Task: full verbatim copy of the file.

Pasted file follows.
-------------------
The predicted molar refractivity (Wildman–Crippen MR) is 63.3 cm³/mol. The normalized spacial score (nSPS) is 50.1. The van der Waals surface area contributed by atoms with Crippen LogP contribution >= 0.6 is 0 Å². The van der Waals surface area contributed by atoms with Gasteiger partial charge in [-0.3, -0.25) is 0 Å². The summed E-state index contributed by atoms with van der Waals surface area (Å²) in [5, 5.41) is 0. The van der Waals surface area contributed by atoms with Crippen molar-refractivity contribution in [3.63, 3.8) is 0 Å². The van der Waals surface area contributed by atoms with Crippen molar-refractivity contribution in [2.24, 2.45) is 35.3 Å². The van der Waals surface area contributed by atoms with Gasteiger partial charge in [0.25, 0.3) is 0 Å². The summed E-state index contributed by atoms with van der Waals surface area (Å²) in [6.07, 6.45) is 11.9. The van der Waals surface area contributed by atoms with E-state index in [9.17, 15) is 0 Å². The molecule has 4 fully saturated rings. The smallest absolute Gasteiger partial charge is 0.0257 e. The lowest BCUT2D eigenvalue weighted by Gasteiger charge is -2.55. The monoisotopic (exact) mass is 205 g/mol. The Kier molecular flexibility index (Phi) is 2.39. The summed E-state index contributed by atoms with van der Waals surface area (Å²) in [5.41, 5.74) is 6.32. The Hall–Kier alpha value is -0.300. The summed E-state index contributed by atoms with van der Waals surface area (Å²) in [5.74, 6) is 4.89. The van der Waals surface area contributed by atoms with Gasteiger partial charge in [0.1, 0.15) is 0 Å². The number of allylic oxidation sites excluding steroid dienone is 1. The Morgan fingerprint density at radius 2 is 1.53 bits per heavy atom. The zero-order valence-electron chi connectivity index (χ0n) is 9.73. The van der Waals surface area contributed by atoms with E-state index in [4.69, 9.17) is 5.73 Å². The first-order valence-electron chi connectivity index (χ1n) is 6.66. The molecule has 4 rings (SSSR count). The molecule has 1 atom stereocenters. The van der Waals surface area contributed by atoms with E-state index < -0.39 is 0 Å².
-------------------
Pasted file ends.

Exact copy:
The predicted molar refractivity (Wildman–Crippen MR) is 63.3 cm³/mol. The normalized spacial score (nSPS) is 50.1. The van der Waals surface area contributed by atoms with Crippen LogP contribution >= 0.6 is 0 Å². The van der Waals surface area contributed by atoms with Gasteiger partial charge in [-0.3, -0.25) is 0 Å². The summed E-state index contributed by atoms with van der Waals surface area (Å²) in [5, 5.41) is 0. The van der Waals surface area contributed by atoms with Crippen molar-refractivity contribution in [3.63, 3.8) is 0 Å². The van der Waals surface area contributed by atoms with Crippen molar-refractivity contribution in [2.24, 2.45) is 35.3 Å². The van der Waals surface area contributed by atoms with Gasteiger partial charge in [0.25, 0.3) is 0 Å². The summed E-state index contributed by atoms with van der Waals surface area (Å²) in [6.07, 6.45) is 11.9. The van der Waals surface area contributed by atoms with E-state index in [9.17, 15) is 0 Å². The molecule has 4 fully saturated rings. The smallest absolute Gasteiger partial charge is 0.0257 e. The lowest BCUT2D eigenvalue weighted by Gasteiger charge is -2.55. The monoisotopic (exact) mass is 205 g/mol. The Kier molecular flexibility index (Phi) is 2.39. The summed E-state index contributed by atoms with van der Waals surface area (Å²) in [5.41, 5.74) is 6.32. The Hall–Kier alpha value is -0.300. The summed E-state index contributed by atoms with van der Waals surface area (Å²) in [5.74, 6) is 4.89. The van der Waals surface area contributed by atoms with Gasteiger partial charge in [0.1, 0.15) is 0 Å². The number of allylic oxidation sites excluding steroid dienone is 1. The Morgan fingerprint density at radius 2 is 1.53 bits per heavy atom. The zero-order valence-electron chi connectivity index (χ0n) is 9.73. The van der Waals surface area contributed by atoms with E-state index in [4.69, 9.17) is 5.73 Å². The first-order valence-electron chi connectivity index (χ1n) is 6.66. The molecule has 4 rings (SSSR count). The molecule has 1 atom stereocenters. The van der Waals surface area contributed by atoms with E-state index < -0.39 is 0 Å².